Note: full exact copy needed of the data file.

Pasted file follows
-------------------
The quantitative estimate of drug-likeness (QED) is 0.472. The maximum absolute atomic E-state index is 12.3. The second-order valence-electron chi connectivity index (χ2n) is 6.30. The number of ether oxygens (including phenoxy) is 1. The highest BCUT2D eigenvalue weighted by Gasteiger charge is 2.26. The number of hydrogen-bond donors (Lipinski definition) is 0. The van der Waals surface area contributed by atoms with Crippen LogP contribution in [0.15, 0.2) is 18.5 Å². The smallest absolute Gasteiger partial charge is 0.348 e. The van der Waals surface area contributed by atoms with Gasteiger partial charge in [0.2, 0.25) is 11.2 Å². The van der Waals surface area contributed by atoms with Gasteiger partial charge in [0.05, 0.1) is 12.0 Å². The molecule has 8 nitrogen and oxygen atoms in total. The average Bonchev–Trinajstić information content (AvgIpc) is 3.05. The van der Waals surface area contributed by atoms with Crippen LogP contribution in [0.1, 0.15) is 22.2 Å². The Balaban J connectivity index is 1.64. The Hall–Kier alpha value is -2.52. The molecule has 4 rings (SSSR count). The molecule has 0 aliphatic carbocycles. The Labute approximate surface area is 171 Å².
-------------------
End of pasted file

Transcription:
The quantitative estimate of drug-likeness (QED) is 0.472. The maximum absolute atomic E-state index is 12.3. The second-order valence-electron chi connectivity index (χ2n) is 6.30. The number of ether oxygens (including phenoxy) is 1. The highest BCUT2D eigenvalue weighted by Gasteiger charge is 2.26. The number of hydrogen-bond donors (Lipinski definition) is 0. The van der Waals surface area contributed by atoms with Crippen LogP contribution in [0.15, 0.2) is 18.5 Å². The smallest absolute Gasteiger partial charge is 0.348 e. The van der Waals surface area contributed by atoms with Gasteiger partial charge in [0.2, 0.25) is 11.2 Å². The van der Waals surface area contributed by atoms with Gasteiger partial charge in [0.05, 0.1) is 12.0 Å². The molecule has 8 nitrogen and oxygen atoms in total. The average Bonchev–Trinajstić information content (AvgIpc) is 3.05. The van der Waals surface area contributed by atoms with Crippen LogP contribution in [0.1, 0.15) is 22.2 Å². The Balaban J connectivity index is 1.64. The Hall–Kier alpha value is -2.52. The molecule has 4 rings (SSSR count). The molecule has 0 aliphatic carbocycles. The Labute approximate surface area is 171 Å².